The Visitor

Please note: this story references self harm.

It has been a long day, I am tired and settling down for the night, but there is an uneasy feeling in my stomach, a twisting and fluttering, like there is a fear or question rising, one which I am not yet ready to entertain and answer, a request which I will not adhere to. There is a sense of something creeping up on me, a time, a place, a memory, I have been trying to outrun.

There is a sudden knock at the door.
I open it without much thought, unguarded, and there she is before me. A face so familiar, beautiful but strange, one that I cannot learn to love yet one that I cannot forget.

A girl leans at the doorframe, a bag at her feet on my doorstep. Her hair is bedraggled, with rainbow colours throughout, a faux cheeriness to her exterior, an attempt to hide her inner darkness. I gaze beyond and notice that the sky has turned grey. It is befitting of my downwards spiralling mood.
Barefoot and dishevelled, She is younger than I, her eyes dark, both from sleeplessness and smudged eyeliner and there is a lost, helplessness behind her cold gaze. Her plum lip gloss adds false sheen to her otherwise ghoulish face.
I say nothing, such a familiar sight is this, on auto pilot I throw the door wide open and step aside.
She slinks past me, bumping her bag along the floor, I notice the faint smell of cigarettes and teenage boys’ deodorant. She knows her way through to the living room, shaking off her long black coat, and dropping her shoes haphazardly on the floor on her way past her favourite chair.

I go and put the kettle on to make tea and I watch as She stands stiffly at the fireplace and picks up a trinket I have placed there, a rabbit with a small musical box inside. Still clutching her bag she draws it to her other hand and awkwardly turns the key until it chimes and she watches it twirl round its complete cycle until it slows down and the tinkling comes to a halt.
I motion for her to sit and so she does, still tense, still cautious.
I put down the warm mug next to where she sits, all the while watching her closely, observing.
She is quieter today, more subdued.
I sit beside her, but not too close, I want her to trust me, and I do not want to seem over familiar, lest she startles, I know how hard She finds it to trust.
She pulls her top down over her slightly round belly, self-consciously, I look away, flinching at my own physical insecurities, I cannot help her with that.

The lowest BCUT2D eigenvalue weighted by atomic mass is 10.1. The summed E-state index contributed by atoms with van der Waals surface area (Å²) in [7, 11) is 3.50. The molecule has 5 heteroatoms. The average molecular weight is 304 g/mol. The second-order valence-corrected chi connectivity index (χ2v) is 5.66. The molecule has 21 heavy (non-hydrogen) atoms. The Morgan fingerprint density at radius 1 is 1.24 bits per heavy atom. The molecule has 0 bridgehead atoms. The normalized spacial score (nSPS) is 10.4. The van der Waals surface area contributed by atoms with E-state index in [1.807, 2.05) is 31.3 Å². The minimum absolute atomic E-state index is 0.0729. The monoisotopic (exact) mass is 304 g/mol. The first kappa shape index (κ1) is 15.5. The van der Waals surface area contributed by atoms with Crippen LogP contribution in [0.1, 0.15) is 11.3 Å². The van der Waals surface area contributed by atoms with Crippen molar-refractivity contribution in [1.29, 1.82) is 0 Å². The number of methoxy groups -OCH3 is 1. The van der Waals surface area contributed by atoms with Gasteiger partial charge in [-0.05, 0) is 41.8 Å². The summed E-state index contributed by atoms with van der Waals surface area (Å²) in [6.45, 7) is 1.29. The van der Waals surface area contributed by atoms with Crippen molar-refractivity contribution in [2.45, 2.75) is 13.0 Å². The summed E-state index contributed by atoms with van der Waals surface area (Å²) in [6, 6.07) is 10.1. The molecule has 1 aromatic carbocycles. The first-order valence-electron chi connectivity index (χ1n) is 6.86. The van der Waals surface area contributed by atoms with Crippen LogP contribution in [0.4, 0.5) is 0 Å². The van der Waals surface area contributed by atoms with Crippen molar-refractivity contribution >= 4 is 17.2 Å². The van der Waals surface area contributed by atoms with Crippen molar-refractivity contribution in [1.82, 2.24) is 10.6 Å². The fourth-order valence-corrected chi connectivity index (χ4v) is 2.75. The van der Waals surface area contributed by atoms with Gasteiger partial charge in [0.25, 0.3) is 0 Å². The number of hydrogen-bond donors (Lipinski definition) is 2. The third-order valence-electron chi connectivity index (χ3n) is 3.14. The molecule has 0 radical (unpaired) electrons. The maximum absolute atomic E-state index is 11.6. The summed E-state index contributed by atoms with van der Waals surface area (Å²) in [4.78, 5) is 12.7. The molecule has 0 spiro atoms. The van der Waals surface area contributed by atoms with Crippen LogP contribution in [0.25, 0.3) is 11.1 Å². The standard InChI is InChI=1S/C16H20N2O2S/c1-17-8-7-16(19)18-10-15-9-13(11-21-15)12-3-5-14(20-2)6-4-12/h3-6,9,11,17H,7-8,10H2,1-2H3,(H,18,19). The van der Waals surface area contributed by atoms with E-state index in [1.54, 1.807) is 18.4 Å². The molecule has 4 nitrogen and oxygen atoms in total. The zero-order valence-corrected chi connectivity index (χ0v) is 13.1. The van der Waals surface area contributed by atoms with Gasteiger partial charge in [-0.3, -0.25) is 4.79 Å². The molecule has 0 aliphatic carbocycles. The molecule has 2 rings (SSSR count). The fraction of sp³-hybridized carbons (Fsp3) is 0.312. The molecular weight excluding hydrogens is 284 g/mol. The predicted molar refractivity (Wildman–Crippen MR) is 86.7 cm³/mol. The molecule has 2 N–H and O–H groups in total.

My focus drops to the floor and I see her bare blackened feet, they look small and cold.
“Do they hurt?” I ask.
“Yes”, she says, in a small voice.
I fetch a warm basin of water and a flannel and sweet smelling soap and I guide her feet into the water and I begin to wash them.
She winces, and tears spring to her cheeks, with pain or at the unfamiliarity of kindness I do not know.

“Where do you hurt today?” I ask her.
She shrugs, but the tears begin to roll down her cheeks and I see that she is in the deepest pain of all.
I sit silently, focussing on bathing her, giving her space to open up. It has always been this way.
At last she speaks,
“I hurt myself.”
“Did you cut, burn..?” I venture.
“No, I took pills and I drank and then I danced…”
“I forgive you. It’s okay, you were running away. Dancing is freeing and expressive, it’s worth hiding in. What were you running from today?”
“I hate myself, how I look. I’m stupid and fat and ugly.”
“You are beautiful, you are so precious, this body, it is a gift. You will learn to see it that way one day and until then, remind yourself that you are allowed to be as flawed as anyone on this earth.
You are not stupid, life is confusing, and scary and full of choices and lessons, and you cannot learn them all at once.”
“I am broken, I am wrong.”
“I will fix you, we will do it together. You are not wrong, you are ill, and sometimes that makes life feel impossible. But you can survive, you can live again, and live well.”
“I let strangers touch me. I lost hours to them, I can’t remember it all, only the fear.”
Her body stiffens, I swallow my own fear.
“You’re safe now.”
I say this firmly, as if to convince us both.
“It is easy to get lost in the comfort of a strangers embrace. Their love for you is fleeting though, which is why you must learn to love yourself.”
“I am ashamed.”
“I forgive you, you are forgiven. Let it go, because you have nothing to feel ashamed of. There are so many mistakes made in youth and so many wrong turns when we don’t know what we are looking for and we can’t find our way. We must use them as lessons.”
“I am lonely.”
“I am here with you. And you are so loved, look around you!” I sweep my arm across the room to show her the many photos of family, friends and all of the beautiful things we have done.
As we talked her grip on her bag loosened and I take it from her now. It is heavy but I tuck it away, out of sight, so she can feel at home, unpacked, unburdened, and settled for a time.

She asks if she can smoke.
“We don’t smoke anymore, remember?”
“Oh. Yes”, she says.
“We must be kind to our body. It’s the only one we have.”
She is a weary time traveller my former self: burdened, lost and wandering, and never too far from my door. I have learned to protect her, tolerate her hopelessness, or she will take me with her, whisk me away to a time and place of such great pain that I cannot make my way back.
I feel strong when I take care of her. I must forgive her and learn to love her or I fear we will never be at peace. The stronger I am, the less frequently she comes to call and the freer we both are to live. And in moments of despair, there she is, risen from the dead, hand on my shoulder, ready to lead me astray, dragging me back to darkness.
But for now, I hold her hand and she rests her head on my shoulder, and we lay there until she falls asleep; at peace, as one, my Inner Child and I.

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